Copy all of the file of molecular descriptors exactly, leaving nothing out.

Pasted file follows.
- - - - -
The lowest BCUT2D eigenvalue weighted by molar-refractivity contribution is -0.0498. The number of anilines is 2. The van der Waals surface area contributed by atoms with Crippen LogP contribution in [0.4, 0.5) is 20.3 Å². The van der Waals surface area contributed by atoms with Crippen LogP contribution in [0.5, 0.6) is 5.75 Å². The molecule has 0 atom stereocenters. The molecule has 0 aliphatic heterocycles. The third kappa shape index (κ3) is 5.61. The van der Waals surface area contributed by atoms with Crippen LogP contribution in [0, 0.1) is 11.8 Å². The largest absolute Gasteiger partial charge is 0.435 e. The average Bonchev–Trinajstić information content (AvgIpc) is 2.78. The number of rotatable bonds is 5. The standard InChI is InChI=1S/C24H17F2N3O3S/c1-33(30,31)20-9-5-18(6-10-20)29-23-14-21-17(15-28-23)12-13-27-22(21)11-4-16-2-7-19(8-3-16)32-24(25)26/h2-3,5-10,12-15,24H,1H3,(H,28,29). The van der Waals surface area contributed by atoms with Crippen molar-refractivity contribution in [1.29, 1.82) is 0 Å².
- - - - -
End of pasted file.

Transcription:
The lowest BCUT2D eigenvalue weighted by molar-refractivity contribution is -0.0498. The number of anilines is 2. The van der Waals surface area contributed by atoms with Crippen LogP contribution in [0.4, 0.5) is 20.3 Å². The van der Waals surface area contributed by atoms with Crippen LogP contribution in [0.5, 0.6) is 5.75 Å². The molecule has 0 atom stereocenters. The molecule has 0 aliphatic heterocycles. The third kappa shape index (κ3) is 5.61. The van der Waals surface area contributed by atoms with Crippen LogP contribution in [0, 0.1) is 11.8 Å². The largest absolute Gasteiger partial charge is 0.435 e. The average Bonchev–Trinajstić information content (AvgIpc) is 2.78. The number of rotatable bonds is 5. The standard InChI is InChI=1S/C24H17F2N3O3S/c1-33(30,31)20-9-5-18(6-10-20)29-23-14-21-17(15-28-23)12-13-27-22(21)11-4-16-2-7-19(8-3-16)32-24(25)26/h2-3,5-10,12-15,24H,1H3,(H,28,29). The van der Waals surface area contributed by atoms with Crippen molar-refractivity contribution in [1.29, 1.82) is 0 Å².